Saturday, June 22, 2013

The Marching Season

The Marching Season is underway. There were disturbances in North Belfast last night as the Orange Order's annual 'Tour of the North' parade made its way through the Peter's Hill end of the Nationalist Carrickhill. After several breaches of the Parades Commission determination by numerous bands, a small number of nationalist youths tried to run through the bands as they made their way up Peter's Hill. A confrontation ensued and led to Loyalists attacking Nationalist homes. The events of last night are not uncommon in the North. The blame lies solely with the Orange Order.

The Orange Order proclaims to be a cultural organisation defending religious and civil liberties which celebrates Protestant King William of Orange's victory at the Battle of the Boyne over the Catholic James II in 1690.

In reality the Orange Order is a supremacist, bigoted, anti-Catholic, anti-Irish, sectarian organisation that engage in hate filled, triumphalist, coat-trailing marches through Catholic neighbourhoods each and every summer.

It is an organisation in which Catholics are forbidden from joining. Protestants who are married to Catholics are also banned. Members are prohibited from attending Catholic religious ceremonies, indeed many have been expelled from doing so. The rules basically prevent members mixing with those of a different faith.

With tensions still rife following months of volatile anti-democracy protests against the removal of the Union Jack from Belfast City Hall, a summer of discontent and violence looks on the horizon.

Contentious Orange Order marches need to be banned. Yes, people have the right to march and freedom of assembly, but not when the assembly leads to violence and mayhem on the streets and when doing so is to deny Nationalists and Catholics their basic human rights. In a modern inclusive society contentious Orange Order marches should not be tolerated. A Ku Kluk Klan march through Harlem would not be accepted and neither should an Orange Order march through any Catholic areas.

Sunday, June 2, 2013

Census Comparison

The third release of 2011 census data, allows us to analyse the age profile of  'the big three'. The results are reflected in the graph below:

Using the equivalent data from the 2001 census, we can analyse the age profile of 'the big three' in 2001, The results are reflected in the graph below:

Comparing the data from the two graphs, the most striking question is why has the 'tipping point' (age under which Catholics make up a majority and over which Protestants make up a majority) increased by 12 years instead of 10?  Why has the tipping point which was age 24 in 2001 increased to age 36 in 2011 rather than age 34?

Looking at each of the big three separately might provide some answers. We can do this by bringing the numbers per age as per the 2001 census forward ten years and comparing the changes with the data in the 2011 census. For example, those aged 40 in the 2001 census will be age 50 in the 2011 census.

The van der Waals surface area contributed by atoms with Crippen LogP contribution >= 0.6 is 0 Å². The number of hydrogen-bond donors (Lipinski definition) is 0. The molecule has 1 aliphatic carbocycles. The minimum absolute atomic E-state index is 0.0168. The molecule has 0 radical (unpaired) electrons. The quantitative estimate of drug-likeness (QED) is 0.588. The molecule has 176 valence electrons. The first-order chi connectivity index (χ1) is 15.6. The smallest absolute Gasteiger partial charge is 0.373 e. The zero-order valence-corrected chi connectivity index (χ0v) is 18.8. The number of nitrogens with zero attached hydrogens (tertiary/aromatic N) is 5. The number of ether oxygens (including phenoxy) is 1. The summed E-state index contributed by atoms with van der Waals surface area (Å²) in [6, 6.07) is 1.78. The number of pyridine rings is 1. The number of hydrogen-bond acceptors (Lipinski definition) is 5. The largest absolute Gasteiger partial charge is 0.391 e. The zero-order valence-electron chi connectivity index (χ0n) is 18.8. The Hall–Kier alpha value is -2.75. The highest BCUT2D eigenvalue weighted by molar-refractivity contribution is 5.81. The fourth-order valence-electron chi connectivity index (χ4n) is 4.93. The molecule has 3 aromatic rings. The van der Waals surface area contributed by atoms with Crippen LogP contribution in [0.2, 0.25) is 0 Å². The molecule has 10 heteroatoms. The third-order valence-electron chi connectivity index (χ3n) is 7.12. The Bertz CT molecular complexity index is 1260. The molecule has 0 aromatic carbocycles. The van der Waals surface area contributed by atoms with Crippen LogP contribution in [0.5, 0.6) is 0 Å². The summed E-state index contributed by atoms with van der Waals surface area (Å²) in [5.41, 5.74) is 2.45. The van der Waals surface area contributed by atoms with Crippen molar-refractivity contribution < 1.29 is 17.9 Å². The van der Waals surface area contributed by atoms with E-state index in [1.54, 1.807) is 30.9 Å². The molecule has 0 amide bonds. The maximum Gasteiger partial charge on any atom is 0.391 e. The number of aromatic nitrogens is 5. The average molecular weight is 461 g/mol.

The 2001 data of course starts at age 10 as those aged 10 and under in 2011 were not born yet in 2001.

The number of 19 to 28 year old Catholics has decreased. The most logical explanation for this is that a significant number of people of this age group are likely to move abroad for education, travel and work.

The number of 32 to 44 year old Catholics has increased. Again this is probably due to people returning from education, travel and work abroad. There may also be an element of immigration from A6 (and predominately Catholic) countries.

From the age of 62 we start to see the number of Catholics decrease and from the age of 69 this trend accelerates. Obviously this can be attributed to increases in the number of deaths as people get older.
The numbers of 18 to 29 year old Protestants has decreased. Again, similar to their Catholic counterparts, many Protestants of this age group are likely to abroad for education, travel and work. However, the Protestant spike at this age group is much higher.

As can be expected, the number of Protestants decreases as more people pass on with old age. This is noticeable from age 56 and accelerates from age 71, similar to Catholics.

However unlike Catholics, the 32 to 44 year old age group has not increased. Possible reasons for this include less Protestants returning after completing their education (we have heard that Protestants are more likely to attend University in Britain and stay on and seek jobs once they have completed their education rather than return to the North) or completing their travels (emigration). There may also be less immigration of Protestants from other countries.

There is not much change among the Others (no religion/none) and this group therefore has no relevance as to why the 'tipping point' has increased by 12 years instead of 10, from age 24 to 36 and not 34. The reason for this appears to lie in the fact that more young Protestants having left and fewer having come/returned have distorted the correlation by 2 years.